May 03, 2019 10:02 PM EDT
The use of x-rays to reveal the atomic-scale 3-D structures of proteins has led to many advances in understanding how these molecules work in bacteria, viruses, plants, and humans. It has also guided the development of precision drugs to combat diseases including cancer and AIDS.
However, many proteins can't be grown into crystals large enough to be deciphered. To deal with this challenge, scientists at the U.S. Department of Energy's (DOE) Brookhaven National Laboratory and colleagues at Columbia University have developed a new approach for solving protein structures from tiny crystals.
The technique relies on unique sample-handling, signal-extraction, and data-assembly approaches, and a beamline capable of focusing intense x-rays at Brookhaven's National Synchrotron Light Source II (NSLS-II), a DOE Office of Science user facility, to a millionth-of-a-meter spot, about one-fifth the width of a human hair.
The corresponding author on the study, Qun Liu, Brookhaven Lab scientist, said that their technique indeed opens the door to dealing with microcrystals that have been previously inaccessible such as difficult-to-crystallize cell-surface receptors and other membrane proteins, flexible proteins, and many complex human proteins. The study was published in IUCrJ, a journal of the International Union of Crystallography.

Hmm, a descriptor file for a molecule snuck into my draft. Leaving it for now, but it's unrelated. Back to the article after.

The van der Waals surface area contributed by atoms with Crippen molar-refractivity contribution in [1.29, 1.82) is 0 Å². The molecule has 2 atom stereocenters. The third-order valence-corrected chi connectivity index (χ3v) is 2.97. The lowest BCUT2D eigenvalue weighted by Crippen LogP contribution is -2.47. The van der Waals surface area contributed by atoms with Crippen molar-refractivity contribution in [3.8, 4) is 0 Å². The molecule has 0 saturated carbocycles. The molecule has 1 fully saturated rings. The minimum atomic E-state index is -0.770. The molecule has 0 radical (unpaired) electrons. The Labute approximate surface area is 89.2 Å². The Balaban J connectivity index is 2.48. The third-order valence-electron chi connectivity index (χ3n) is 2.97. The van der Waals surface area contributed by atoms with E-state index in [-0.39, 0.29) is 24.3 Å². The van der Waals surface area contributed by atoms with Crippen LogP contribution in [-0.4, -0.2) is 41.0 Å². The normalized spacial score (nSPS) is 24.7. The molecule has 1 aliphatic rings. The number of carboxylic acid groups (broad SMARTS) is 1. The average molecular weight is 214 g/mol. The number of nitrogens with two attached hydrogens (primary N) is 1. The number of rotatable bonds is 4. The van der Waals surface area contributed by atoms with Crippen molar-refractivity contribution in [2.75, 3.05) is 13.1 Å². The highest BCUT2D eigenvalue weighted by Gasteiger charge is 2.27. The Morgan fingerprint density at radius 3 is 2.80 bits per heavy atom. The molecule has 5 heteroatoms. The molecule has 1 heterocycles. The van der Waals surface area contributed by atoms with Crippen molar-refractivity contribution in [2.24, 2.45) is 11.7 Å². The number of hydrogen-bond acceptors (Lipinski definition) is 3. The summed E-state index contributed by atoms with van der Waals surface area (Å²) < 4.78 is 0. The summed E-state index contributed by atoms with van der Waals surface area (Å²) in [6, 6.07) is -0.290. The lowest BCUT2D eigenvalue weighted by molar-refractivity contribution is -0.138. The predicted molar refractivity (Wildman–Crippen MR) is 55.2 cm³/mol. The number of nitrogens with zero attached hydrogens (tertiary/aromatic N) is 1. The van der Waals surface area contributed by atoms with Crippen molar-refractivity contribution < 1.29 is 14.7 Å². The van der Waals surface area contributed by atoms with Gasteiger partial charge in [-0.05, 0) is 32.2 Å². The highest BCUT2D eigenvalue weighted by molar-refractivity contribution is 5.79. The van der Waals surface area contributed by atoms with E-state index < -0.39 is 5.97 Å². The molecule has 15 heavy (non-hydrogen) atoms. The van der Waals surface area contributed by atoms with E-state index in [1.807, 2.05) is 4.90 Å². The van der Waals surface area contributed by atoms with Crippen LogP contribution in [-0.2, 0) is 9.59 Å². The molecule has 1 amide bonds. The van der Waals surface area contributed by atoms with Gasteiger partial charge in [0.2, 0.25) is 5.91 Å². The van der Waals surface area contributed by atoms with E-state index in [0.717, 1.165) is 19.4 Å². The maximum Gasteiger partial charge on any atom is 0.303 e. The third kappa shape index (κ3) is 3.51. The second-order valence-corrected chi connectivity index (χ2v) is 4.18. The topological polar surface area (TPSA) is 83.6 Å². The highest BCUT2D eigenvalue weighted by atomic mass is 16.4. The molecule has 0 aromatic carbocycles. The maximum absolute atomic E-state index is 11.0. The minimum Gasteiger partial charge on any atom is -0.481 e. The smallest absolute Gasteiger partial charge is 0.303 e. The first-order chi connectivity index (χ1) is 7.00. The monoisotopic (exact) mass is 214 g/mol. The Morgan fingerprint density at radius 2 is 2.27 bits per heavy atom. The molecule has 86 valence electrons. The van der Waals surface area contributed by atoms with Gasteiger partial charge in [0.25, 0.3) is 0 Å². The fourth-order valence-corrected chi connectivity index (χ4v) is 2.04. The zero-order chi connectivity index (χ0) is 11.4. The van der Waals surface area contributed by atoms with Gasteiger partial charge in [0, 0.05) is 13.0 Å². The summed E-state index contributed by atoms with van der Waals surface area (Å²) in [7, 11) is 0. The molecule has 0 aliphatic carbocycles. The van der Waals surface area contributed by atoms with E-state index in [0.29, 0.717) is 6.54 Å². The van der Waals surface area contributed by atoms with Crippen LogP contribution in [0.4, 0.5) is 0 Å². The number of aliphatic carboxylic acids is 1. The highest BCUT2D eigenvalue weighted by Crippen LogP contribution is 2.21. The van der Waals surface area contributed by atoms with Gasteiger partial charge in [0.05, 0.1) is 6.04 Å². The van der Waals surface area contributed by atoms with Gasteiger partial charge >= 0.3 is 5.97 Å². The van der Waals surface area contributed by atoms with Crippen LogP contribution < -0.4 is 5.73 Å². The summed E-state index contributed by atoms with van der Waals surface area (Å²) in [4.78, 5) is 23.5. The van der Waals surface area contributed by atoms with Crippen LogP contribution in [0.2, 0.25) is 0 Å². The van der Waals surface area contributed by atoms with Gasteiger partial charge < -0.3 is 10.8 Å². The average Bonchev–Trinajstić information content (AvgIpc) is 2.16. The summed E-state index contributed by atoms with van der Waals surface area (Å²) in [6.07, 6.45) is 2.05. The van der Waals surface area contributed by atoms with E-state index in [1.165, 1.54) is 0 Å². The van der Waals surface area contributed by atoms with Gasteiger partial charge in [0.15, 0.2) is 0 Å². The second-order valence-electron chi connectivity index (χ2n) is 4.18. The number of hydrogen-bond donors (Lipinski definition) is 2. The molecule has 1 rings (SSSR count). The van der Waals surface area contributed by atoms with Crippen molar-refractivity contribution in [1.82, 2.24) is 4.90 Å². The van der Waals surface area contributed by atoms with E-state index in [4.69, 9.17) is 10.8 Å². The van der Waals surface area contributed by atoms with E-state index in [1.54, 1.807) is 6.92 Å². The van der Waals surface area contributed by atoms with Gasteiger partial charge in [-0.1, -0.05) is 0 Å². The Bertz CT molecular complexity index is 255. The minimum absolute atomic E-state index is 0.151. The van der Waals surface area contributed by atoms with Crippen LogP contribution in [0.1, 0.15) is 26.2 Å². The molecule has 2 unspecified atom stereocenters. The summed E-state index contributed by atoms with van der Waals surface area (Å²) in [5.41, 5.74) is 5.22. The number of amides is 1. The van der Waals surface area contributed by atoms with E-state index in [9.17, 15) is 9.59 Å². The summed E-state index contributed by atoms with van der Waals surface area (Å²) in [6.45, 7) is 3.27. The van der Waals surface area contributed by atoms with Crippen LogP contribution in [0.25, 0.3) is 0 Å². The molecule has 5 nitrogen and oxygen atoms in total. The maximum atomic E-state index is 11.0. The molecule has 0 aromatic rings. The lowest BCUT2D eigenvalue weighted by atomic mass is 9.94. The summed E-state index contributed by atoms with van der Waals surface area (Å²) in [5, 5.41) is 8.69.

To handle the tiny crystals, the researchers developed sample grids patterned with micro-sized wells. After pouring solvent containing the microcrystals over these well-mount grids, the scientists removed the solvent and froze the crystals that were trapped on the grids.
Liu explained that they still have a challenge since they can't see where the tiny crystals are on their grid. To solve this problem, they used microdiffraction at NSLA-II's Frontier Microfocusing Macromolecular Crystallography (FMX) beamline to survey the whole grid. They scanned line by line to find where those crystals are hidden.
The leading beamline scientist at FMX, Martin Fuch, said that the FMX beamline could focus the full intensity of the x-ray beam down to a size of one micron, or a millionth of a meter. They can control the beam size to match it to the size of the crystals, five microns in the case of the current experiment. These capabilities are critical to obtaining the best signal.
Liu explained further that to adapt to the environment through evolution, these proteins are malleable and have lots of non-uniform modifications. He added that it is hard to get a lot of repeat copies in a crystal because they don't pack well. Receptors in human are common targets for drugs and knowing their various structures could help guide the development of new, more targeted pharmaceuticals. The method may not be restricted to small crystals. Lui explained that the technique they developed could handle small protein crystals, but it can also be used for any size protein crystals any time there is a need to combine data from more than one sample.
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